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Monday, January 2, 2012

On Setting Goals

This time of year, people write New Year's Resolutions. Vague statements that make you feel better but really aren't much use. There is no way to measure progress, no specifics of how you will accomplish your lofty ambition.

-I resolve to be a better writer this year-

Nice, but how am I going to accomplish that? Goals give you specific targets with measurable steps to achieving the desired result.

-Goal: publish four stories this year-

 Big problem with that goal. Is it measurable? Yes. Is it achievable? Yes. But it depends on someone else, not just me.

Several years ago, I participated in Woodbadge, the adult leadership training course put on by the Boy Scouts of America. Great program. If you're involved with scouting in any way, I highly recommend this course. It takes a week, or two weekends, but it's worth it. At the end of the course, each participant set five goals related to their scouting position. When the goals were achieved, you were awarded your beads. The hardest part of setting the goals was making sure they weren't dependent on someone else.

For example, a scoutmaster might set the goal to have all of his scouts at first class by the end of six months. Nice goal, but it depends on the boys earning the rank. A better goal would be to provide the activities, classes, and opportunities the boys need in order to earn their first class during the next six months. Achieving your goal no longer depends on someone else. You are the scoutmaster, you can organize the necessary classes and campouts the boys need. Whether they take advantage of it and earn the rank is up to them. But you can still achieve your goal.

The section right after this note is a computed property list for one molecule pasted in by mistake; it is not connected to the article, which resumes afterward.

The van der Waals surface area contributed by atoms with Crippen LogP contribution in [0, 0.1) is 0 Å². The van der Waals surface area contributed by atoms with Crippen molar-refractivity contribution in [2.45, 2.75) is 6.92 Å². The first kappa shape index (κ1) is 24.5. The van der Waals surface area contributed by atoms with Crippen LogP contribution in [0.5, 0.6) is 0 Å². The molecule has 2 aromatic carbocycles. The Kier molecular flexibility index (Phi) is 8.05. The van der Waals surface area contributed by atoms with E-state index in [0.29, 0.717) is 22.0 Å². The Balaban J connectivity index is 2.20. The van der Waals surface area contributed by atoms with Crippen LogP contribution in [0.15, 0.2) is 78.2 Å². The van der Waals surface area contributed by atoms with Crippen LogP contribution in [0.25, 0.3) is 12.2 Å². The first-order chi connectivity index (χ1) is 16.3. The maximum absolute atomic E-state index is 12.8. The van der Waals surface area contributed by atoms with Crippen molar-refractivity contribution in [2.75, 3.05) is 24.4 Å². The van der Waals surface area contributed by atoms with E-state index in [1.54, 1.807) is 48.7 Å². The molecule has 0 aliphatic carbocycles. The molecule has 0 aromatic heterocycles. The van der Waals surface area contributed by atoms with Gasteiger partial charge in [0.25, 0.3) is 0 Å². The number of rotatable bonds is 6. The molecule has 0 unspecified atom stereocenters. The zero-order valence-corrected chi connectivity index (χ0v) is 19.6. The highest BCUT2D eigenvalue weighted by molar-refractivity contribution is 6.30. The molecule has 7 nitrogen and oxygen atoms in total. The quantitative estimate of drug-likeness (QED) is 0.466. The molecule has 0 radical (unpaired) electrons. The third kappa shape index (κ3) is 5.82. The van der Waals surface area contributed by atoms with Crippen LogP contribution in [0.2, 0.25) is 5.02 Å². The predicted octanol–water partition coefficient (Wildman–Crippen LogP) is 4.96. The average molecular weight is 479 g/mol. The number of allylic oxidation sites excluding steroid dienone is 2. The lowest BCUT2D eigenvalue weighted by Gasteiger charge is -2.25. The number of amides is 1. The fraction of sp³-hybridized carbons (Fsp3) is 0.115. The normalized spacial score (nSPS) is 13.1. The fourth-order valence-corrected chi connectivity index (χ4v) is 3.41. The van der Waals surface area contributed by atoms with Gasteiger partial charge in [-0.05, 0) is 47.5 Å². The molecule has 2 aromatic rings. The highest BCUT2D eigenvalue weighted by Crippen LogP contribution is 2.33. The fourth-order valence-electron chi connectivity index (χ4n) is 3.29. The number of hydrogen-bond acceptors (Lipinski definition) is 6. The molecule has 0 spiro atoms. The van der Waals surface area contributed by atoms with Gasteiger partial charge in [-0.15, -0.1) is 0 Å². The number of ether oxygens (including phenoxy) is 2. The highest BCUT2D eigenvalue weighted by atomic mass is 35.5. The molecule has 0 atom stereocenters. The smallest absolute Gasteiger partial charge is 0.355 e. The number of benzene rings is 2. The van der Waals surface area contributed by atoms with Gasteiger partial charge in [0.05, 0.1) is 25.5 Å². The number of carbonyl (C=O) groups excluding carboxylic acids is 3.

Back to my goal: Publish four stories this year. Unless I choose to self-publish, I have no control over when or whether my stories will be published. A better goal would be write and submit at least four stories this year. Is it measurable? Yes. Is it achievable by just me? Yes. Does it depend on someone else? No.

Another problem with many resolutions and goals is that they are vague. Vague is hard to measure.

-I resolve to lose weight this year-

Most of us make that one, but do we set up any goals to figure out how we are going to shed those pounds?

-Goal: I will eat healthier-

Pretty vague. Specifics are easier because we can see exactly what we need to do and it is measurable. Eating healthier is hard to measure without some kind of comparison or scale.

-Goal: I will eat at least 10 grams of fiber a day for the next two months-
-Goal: I will only eat one small dessert per day, except Sunday-

Are these specific and measurable? Yes. Will they help me lose weight? Maybe, if I add enough other good goals to my list. Once I achieve these goals, I can make new ones. They can be simple and short or long and complicated as long as they are specific, measurable, and don't depend on somebody else. Breaking a big goal into smaller ones is also easier, go with baby steps instead of one giant leap.

-Goal: my husband will lose ten pounds this month-

Nope, can't set that one. I can't lose weight for my husband and I can't make him lose the weight. He can set that goal, but I can't. I could set the goal that I will cook low-fat, healthy meals this month and not make the gooey desserts he loves. It's something I can control and I can measure.

Good luck with whatever you resolve this year. May 2012 be a great year for all of us. And may you reach the goals you set.

Just for the record, one of my goals is to set up a recipe index for this blog so I can find what I've posted.